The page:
February 2nd, 2011


From Obesity Panacea:

For example, a recently published study in the American Journal of Public Health suggests that the amount of commercial television (e.g. television with advertisements) that children watch before the age of 6 is associated with increased body weight 5 years down the road, even after adjustment for other important variables including physical activity, socio-economic status and mother’s BMI. In contrast, watching non-commercial television (DVD’s or TV programs without commercials) showed no association with body weight. The data was self-reported, but nonetheless these are pretty interesting findings, and suggest that television commercials are likely an important mechanism linking screen time with obesity risk. Similarly, it has also been reported that each hour of daily television watching in children is associated with an increased consumption of 167 calories per day, mainly through increased consumption of high calorie, low nutrient foods (e.g. the foods most commonly advertised on television).

How many years did it takes us to get cigarette commercials off the television?

And then I found this fascinating:

Other research has shown that scientists increase their food intake (especially their intake of fatty foods) while preparing grant applications, in comparison to other periods of less intense mental work. How is this possible? Mental work requires glucose, which may influence blood sugar levels and therefore appetite. And stressful situations such as grant applications may also increase stress hormone levels, which are also known to influence hunger and food intake. This research suggests that engaging in sedentary behaviours may not just put us in situations making over-consumption more likely – they may actually result in physiological changes that increase hunger and make us seek out energy dense foods.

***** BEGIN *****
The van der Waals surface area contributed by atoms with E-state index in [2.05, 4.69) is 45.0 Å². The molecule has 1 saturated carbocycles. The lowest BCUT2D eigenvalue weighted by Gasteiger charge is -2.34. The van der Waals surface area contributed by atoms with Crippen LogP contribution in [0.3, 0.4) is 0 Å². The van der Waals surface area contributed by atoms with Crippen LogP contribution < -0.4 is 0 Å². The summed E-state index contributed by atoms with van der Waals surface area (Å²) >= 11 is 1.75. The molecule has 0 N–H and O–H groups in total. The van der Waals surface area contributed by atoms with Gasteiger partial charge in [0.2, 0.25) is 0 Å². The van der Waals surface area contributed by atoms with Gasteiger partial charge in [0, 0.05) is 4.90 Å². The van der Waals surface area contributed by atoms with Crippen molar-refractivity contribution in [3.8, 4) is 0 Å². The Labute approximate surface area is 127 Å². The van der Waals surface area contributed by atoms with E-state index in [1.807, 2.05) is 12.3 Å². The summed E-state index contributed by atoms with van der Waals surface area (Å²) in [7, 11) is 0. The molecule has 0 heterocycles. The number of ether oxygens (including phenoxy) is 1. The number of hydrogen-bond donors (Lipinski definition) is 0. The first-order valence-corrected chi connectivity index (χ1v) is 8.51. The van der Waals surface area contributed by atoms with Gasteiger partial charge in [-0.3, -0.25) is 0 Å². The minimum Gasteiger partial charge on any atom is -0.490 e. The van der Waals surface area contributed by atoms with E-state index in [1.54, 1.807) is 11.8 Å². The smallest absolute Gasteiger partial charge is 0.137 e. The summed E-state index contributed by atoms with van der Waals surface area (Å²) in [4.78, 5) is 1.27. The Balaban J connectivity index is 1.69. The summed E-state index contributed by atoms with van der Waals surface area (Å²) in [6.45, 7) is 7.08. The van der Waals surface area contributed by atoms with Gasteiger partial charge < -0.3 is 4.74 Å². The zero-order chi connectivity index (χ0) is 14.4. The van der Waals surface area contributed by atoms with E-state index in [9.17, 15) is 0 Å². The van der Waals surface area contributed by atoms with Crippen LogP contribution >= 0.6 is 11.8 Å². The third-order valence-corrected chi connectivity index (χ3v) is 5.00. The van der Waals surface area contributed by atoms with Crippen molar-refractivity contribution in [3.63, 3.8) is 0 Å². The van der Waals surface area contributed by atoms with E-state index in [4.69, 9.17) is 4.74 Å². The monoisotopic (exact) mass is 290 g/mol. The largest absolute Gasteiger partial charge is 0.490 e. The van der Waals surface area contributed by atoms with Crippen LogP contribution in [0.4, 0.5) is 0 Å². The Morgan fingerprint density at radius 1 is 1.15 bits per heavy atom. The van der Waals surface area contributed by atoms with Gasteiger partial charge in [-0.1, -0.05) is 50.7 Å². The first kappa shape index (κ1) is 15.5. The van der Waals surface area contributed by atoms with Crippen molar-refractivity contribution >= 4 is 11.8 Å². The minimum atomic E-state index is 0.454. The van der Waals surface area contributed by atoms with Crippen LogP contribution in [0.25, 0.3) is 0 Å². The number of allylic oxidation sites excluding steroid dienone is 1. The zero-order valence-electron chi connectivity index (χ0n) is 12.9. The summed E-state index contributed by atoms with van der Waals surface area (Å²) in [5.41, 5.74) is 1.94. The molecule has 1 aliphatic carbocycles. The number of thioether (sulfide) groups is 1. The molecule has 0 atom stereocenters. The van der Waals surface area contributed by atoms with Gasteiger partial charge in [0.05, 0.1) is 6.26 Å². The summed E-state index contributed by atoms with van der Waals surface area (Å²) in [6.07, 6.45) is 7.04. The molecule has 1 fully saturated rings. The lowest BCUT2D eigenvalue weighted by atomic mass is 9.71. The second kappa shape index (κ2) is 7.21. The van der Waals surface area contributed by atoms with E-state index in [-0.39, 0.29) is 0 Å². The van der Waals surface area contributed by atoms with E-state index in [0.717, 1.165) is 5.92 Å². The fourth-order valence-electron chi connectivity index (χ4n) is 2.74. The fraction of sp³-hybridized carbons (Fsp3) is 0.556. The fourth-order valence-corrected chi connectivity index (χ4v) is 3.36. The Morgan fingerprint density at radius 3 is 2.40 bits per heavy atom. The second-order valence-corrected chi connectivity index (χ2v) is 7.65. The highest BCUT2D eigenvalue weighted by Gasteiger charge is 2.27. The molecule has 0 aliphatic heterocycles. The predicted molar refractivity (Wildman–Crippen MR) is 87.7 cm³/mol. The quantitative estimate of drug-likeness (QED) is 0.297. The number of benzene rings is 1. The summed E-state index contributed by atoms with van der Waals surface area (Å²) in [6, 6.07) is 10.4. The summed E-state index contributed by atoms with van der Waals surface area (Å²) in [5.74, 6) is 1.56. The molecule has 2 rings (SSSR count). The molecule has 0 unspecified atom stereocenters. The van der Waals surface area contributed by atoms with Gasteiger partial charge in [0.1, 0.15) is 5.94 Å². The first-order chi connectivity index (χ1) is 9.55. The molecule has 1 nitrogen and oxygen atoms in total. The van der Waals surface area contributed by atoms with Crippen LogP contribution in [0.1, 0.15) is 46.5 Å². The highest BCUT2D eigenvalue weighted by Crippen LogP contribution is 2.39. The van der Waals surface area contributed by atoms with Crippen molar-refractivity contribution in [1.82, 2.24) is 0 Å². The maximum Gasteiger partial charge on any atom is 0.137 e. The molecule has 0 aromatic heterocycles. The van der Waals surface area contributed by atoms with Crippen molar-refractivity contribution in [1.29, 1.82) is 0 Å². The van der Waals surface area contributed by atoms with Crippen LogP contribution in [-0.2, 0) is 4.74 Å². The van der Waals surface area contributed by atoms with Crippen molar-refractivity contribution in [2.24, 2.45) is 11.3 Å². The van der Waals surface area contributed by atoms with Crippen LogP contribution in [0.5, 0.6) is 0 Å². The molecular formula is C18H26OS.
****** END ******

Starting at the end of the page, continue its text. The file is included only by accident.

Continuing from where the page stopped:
So there is a connection between computer programming and serious junk food?

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